It should be a little "identicon like" (search for "Identicons" and you'll know what I mean), but probably more detailed and stylish. Those randomart images that SSH use comes to mind, but they are not random enough. The process to generate them should make it hard to generate multiple keys with images similiar enough to be mixed up by a user.


What do you think? I want comments.

Posted via email from Nat's blog

tisdag 19 oktober 2010

Gadget: Sunnan, solar charged IKEA lamp

Let's begin with the specs:
The Sunnan lamp has a solar cell, 16 LEDs, 3 x rechargable 1200 mAh AA NiMH batteries (1.2V as usual), the solar cell and batteries is in/on a removable "box", it has a flexible "arm", ~4 hours of light, and for every lamp sold, a kid in areas in Africa without electricity gets one (it's so dark near the equator already at around 6 to 7 pm that you can't see more then a few meters far or read, so it's awesome for school kids).
Here in Sweden it costs 150 SEK.

Like somebody else said in a comment (that I don't remember where I read it), it would almost be a shame to not buy one.

I'm thinking of getting a second one for experimenting with the LEDs.

Posted via email from Nat's blog

onsdag 13 oktober 2010

Free software tag on donation apps in app stores?

See this: https://twitter.com/#!/Natanael_L/status/27249509668

FLOSS app developers could put #rewardfreedom in their donation app descriptions, making it easier for people to find and thus also directly fund free software development.
Just an idea, that I think should be tried out.

Posted via email from Nat's blog

söndag 10 oktober 2010

Read about OAM and radio yet?

"Orbital Angular Momentum".

Those three words should make you very exited. And why is that? Simple - massive radio bandwidth boosts!

Orbital Angular Momentum is a property of electromagnetical fields (photons, including radio AND light) that was discovered "recently" and that haven't really been used much yet. What makes it useful is that you can send MULTIPLE SIGNALS ON ONE FREQUENCY at FULL maximal bandwidth for the frequency on EACH signal!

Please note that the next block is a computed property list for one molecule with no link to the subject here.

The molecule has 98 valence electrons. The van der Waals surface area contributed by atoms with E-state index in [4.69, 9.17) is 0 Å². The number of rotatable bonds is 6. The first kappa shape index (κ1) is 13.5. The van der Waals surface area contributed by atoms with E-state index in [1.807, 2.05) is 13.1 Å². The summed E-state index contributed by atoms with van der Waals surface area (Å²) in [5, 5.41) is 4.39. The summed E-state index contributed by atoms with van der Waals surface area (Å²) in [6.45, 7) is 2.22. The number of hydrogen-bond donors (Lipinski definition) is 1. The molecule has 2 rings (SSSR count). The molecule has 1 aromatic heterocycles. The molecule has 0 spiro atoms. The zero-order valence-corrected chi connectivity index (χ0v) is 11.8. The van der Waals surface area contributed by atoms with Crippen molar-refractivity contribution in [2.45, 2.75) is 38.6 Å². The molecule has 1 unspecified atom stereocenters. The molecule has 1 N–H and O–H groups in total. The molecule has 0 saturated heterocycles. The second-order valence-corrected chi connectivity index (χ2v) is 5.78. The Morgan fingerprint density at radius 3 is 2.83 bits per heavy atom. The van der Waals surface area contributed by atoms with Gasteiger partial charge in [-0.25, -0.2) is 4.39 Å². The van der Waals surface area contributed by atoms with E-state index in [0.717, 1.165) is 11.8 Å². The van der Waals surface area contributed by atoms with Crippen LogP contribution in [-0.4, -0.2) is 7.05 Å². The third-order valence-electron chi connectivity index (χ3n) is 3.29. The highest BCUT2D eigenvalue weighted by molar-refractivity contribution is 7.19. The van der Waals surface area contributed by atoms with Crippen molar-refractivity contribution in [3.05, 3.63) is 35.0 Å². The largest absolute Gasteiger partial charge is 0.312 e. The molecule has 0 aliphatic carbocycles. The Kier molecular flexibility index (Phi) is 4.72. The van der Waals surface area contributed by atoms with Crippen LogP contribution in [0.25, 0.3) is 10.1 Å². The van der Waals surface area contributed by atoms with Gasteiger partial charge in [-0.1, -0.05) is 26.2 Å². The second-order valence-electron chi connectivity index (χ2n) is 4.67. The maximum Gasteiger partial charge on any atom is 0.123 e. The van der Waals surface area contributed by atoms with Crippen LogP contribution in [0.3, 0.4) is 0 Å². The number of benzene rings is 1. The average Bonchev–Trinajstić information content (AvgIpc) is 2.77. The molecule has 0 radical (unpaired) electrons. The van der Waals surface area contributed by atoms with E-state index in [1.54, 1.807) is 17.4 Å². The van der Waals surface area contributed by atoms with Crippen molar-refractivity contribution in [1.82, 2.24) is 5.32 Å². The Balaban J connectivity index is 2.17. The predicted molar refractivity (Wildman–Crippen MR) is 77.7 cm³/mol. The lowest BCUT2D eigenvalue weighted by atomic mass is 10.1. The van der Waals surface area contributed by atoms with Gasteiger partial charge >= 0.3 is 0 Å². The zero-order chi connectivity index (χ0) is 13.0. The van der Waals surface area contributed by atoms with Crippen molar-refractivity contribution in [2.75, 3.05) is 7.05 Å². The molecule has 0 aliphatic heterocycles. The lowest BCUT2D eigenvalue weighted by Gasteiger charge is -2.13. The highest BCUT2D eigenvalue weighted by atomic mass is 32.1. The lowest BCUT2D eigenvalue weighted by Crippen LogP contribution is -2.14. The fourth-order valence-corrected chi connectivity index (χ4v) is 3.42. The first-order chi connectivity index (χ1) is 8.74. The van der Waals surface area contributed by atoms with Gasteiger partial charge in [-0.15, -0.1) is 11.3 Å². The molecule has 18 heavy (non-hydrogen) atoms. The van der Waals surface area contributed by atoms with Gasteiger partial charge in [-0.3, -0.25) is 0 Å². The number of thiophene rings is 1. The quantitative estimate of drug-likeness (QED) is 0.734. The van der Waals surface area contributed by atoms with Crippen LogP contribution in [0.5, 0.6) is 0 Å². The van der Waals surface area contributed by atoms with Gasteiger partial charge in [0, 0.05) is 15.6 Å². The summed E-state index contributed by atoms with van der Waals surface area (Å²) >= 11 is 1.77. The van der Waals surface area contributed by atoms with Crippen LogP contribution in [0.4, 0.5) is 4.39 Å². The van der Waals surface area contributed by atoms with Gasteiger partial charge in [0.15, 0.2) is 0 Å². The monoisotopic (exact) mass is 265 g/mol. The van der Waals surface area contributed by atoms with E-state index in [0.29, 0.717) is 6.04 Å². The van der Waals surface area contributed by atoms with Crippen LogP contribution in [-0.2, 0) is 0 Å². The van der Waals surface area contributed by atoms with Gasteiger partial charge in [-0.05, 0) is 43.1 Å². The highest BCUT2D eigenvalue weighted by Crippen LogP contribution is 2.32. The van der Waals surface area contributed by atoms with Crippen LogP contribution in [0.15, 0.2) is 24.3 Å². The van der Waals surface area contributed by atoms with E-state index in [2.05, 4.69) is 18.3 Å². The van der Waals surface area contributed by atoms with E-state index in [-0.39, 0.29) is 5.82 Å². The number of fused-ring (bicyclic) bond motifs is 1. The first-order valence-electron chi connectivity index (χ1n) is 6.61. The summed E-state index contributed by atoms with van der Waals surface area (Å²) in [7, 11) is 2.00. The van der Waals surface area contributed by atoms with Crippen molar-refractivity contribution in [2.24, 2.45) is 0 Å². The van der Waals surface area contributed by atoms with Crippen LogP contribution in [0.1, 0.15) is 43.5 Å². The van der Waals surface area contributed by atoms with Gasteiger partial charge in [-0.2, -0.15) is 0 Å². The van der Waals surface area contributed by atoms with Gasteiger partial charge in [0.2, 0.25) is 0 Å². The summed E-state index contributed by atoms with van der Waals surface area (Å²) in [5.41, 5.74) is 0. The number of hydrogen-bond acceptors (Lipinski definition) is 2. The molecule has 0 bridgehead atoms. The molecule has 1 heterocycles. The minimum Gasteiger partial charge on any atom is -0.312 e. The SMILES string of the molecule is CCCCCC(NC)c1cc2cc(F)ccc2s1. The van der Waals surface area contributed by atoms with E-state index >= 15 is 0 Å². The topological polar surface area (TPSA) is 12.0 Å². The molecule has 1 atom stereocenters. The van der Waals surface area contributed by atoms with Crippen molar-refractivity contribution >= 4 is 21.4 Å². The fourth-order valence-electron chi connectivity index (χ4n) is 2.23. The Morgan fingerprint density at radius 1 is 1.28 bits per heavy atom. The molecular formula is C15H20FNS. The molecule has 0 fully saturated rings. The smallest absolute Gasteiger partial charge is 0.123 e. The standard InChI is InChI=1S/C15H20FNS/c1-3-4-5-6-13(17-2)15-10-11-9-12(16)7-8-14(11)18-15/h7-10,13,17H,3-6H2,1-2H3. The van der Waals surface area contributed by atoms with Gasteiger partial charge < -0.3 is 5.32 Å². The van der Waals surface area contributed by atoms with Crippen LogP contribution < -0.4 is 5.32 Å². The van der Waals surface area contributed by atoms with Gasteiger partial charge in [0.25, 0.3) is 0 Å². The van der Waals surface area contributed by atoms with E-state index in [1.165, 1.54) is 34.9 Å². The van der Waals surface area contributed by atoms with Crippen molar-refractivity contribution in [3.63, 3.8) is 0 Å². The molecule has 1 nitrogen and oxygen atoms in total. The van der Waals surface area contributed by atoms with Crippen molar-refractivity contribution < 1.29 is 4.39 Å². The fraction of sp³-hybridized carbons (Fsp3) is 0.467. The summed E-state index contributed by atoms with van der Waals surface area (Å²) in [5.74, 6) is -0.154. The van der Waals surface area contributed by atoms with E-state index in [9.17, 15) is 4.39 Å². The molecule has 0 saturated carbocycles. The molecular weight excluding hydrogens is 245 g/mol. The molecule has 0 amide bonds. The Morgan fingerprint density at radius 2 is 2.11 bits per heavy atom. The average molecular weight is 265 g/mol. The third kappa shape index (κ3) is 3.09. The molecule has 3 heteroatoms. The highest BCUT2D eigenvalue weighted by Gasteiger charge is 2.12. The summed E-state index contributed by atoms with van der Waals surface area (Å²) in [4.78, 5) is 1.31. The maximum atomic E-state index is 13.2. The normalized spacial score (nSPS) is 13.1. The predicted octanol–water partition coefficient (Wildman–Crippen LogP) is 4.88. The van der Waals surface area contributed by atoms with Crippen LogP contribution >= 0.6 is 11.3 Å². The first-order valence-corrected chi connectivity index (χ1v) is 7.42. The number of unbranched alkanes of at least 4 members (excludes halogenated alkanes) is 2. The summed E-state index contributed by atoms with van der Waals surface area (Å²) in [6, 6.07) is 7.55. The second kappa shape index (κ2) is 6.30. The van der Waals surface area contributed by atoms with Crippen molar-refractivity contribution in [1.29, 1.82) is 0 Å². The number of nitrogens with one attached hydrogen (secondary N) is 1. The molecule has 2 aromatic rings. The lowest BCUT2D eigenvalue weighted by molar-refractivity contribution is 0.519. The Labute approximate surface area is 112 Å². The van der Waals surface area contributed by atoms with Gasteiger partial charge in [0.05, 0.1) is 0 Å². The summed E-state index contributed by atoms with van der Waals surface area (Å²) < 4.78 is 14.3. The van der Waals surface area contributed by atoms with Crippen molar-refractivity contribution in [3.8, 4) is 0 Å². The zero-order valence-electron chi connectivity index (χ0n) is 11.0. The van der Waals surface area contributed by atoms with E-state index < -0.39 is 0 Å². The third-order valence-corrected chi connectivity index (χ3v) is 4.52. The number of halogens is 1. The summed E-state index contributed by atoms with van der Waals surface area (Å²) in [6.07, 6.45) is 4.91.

It's because the signals can have different "OAM values" and be seperated from each other based on it!

One of the researchers think that 100 OAM different values could be used at once, meaning 100 channels on one frequency - bumping up 300 Mbps WLANs to 30 Gbps, with no other changes!

Oh, and that applies to fiber optics too, meaning 100x faster normal internet connections as well!

Search for "Orbital Angular Momentum radio" on your favorite search engine NOW!

(Some of the research is done by LOIS, a part of LOFAR, iirc, that study space with it.)

Posted via email from Nat's blog

tisdag 5 oktober 2010

Moving to Posterous

At the same time as my page at YIID broke I've decided to move my blog to Posterous completely.
http://natanael.posterous.com Edit: And now they're shutting down... My current blog: http://roamingaroundatrandom.wordpress.com/

Gonna use posterous a little more now

My subdomain at YIID have stopped working. Well, YIID closed them all. Meh^10000!!!

I'm going to use this site as my "home page" for things. Whenever I comment on news or blogs, etc, I'm going to use this. I used to use YIID for that, but as I said it's not working anymore. :/

In the middle of this, I also decided to merge my blogspot blog with this one. It might look a little weird with posts mixed up a little, but I can live with that.

And in combination with recently installing Sendy on my phone, you might also see more actual updates here. I guess it will be mostly pictures taken with my phone.

Posted via email from Natanael L's posterous page

söndag 3 oktober 2010